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This is the main page for the PythonSDK Mod Database.
The PythonSDK is an Unreal Engine plugin allowing you to write plugins in Python to interact directly with UE objects.
This opens up many new avenues for modding, from simply allowing modifying dynamically generated objects to letting modders run arbitrary game functions whenever they please.

Currently it supports:

  • Borderlands 2
  • Borderlands: The Pre-Sequel
  • Tiny Tina’s Assault on Dragon Keep: A Wonderlands One-shot Adventure

SDK Installation

If you’re a video guide type person, apple1417 made a video guide:

But if you’re more of a text guide style person:

  1. Download the latest release on Github.
    PythonSDK Download Page
  2. Open It should contain a single Binaries folder: Contents
  3. Locate your game’s files.

    In Steam, this can be done by right-clicking on the game in your library, selecting “Properties,” then in the “Local Files” section, clicking “Browse”:
    Steam Contextual Menu Steam Local Files Properties

    The default locations are:
    Steam: C:\Program Files (x86)\Steam\steamapps\common\<game>
    Epic: C:\Program Files\Epic Games\<game>

  4. Copy the Binaries folder from exactly as it is over your game folder, so it merges with the one there.
    Win32 Folder Contents
  5. If you had previously installed an older version of the SDK, delete any old files that weren’t overwritten by the ones in the latest The release notes will tell you which ones.
  6. You are done, and may launch the game (if it is running, relaunch it now). You should see a “Mods” menu in the main menu!
  7. If the SDK fails to run with the files correctly in place as described above, you may need to download and install Microsoft Visual C++ Redistributable.

Mod Installation

Installing mods is even simpler than installing the SDK itself.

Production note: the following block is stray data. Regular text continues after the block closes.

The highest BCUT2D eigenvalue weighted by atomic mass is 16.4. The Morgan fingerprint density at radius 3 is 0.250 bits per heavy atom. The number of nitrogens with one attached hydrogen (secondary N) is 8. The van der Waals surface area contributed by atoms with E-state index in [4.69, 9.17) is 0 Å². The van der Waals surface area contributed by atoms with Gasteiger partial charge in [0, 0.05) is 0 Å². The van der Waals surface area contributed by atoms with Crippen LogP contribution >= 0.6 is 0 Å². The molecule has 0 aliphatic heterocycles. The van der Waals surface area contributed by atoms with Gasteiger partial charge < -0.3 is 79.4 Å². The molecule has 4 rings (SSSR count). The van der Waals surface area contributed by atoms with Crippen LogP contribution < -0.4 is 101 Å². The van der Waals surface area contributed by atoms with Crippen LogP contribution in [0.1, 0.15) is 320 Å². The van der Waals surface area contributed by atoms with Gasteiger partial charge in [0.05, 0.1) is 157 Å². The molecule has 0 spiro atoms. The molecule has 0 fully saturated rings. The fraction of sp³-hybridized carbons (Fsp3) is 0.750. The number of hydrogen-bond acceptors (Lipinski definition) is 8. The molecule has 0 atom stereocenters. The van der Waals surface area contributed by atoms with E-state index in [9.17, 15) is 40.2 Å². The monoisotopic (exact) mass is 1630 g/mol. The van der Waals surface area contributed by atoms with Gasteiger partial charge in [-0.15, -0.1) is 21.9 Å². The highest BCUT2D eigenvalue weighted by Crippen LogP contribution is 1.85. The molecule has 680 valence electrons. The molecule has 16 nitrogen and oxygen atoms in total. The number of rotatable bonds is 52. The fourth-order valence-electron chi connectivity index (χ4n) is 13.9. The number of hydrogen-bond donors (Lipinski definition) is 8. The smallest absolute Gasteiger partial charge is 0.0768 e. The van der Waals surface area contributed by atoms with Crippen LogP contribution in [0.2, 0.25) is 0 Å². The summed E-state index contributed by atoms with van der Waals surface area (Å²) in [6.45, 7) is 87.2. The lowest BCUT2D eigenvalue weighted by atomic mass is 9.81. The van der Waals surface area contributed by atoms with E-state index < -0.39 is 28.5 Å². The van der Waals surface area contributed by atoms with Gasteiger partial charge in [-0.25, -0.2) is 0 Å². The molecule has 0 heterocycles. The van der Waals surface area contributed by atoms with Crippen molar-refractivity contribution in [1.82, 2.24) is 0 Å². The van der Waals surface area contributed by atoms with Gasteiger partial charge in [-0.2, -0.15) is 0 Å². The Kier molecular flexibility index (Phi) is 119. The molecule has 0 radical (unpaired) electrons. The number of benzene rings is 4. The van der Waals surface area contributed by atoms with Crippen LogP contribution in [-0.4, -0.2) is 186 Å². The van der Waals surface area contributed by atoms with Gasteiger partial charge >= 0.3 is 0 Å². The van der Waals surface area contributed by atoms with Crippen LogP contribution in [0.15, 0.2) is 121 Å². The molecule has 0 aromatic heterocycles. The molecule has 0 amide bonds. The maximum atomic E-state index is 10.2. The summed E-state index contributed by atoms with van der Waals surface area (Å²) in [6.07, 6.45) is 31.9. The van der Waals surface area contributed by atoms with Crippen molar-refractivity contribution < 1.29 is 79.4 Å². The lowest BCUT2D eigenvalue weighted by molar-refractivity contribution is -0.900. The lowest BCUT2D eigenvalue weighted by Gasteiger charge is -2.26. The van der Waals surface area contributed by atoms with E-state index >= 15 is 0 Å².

In order to install SDK mods, all you need to do is:

  1. Download the mod itself, usually this will be a zip file.
    Mod Download Link
  2. With the “General” mod selected, press O to open the Mods folder.
    Open Mods Folder Key
  3. Then you can extract the folder from the mod zip file into this Mods folder.
    Extracted Mod Folder
    In the root of this new mod folder, there should be an file. Depending on the mod, there might be other files too, in the mod folder, but the should always be there.
  4. Restart your game, and the mod will get loaded.
  5. Certain mods may have requirements, you can see them by looking at the Requirements header. Follow the exact same steps to install these.
  6. More advanced mods could have some extra steps needed to install them, you should always read through the Description section of the mod page to make sure that you’ve installed the mod properly!


Using the Unreal Engine console, you can use a few extra console commands added in by the PythonSDK:

  • py <PYTHON STATEMENT>, using this will run arbitrary python code.
  • pyexec <PYTHON FILE>, execute an arbitrary python file.

The PythonSDK itself passes a ton of functions over to the Python interface.
All of these are included in the unrealsdk module which you can import from a python script.

Writing SDK Mods

The best set of advice is to look at other mods (see this DB for mods :P)
The SDK’s mod “API” (in Python) comes with a ton of doc strings which you should read through in order to get an understanding of how to write a mod.

If you’ve got questions, you can always ask in our Discord.
There’s plenty of tutorials online helping you to get proficient in Python (or coding in general),
you should atleast understand / be proficient in object orientated programming or atleast be willing to learn these things.

One of the more helpful things with writing SDK mods is looking at the game’s decompiled UnrealScript code, allowing you to understand what functions do what actions:

  1. Download Gildor’s Unreal Package Decompressor and UE Explorer.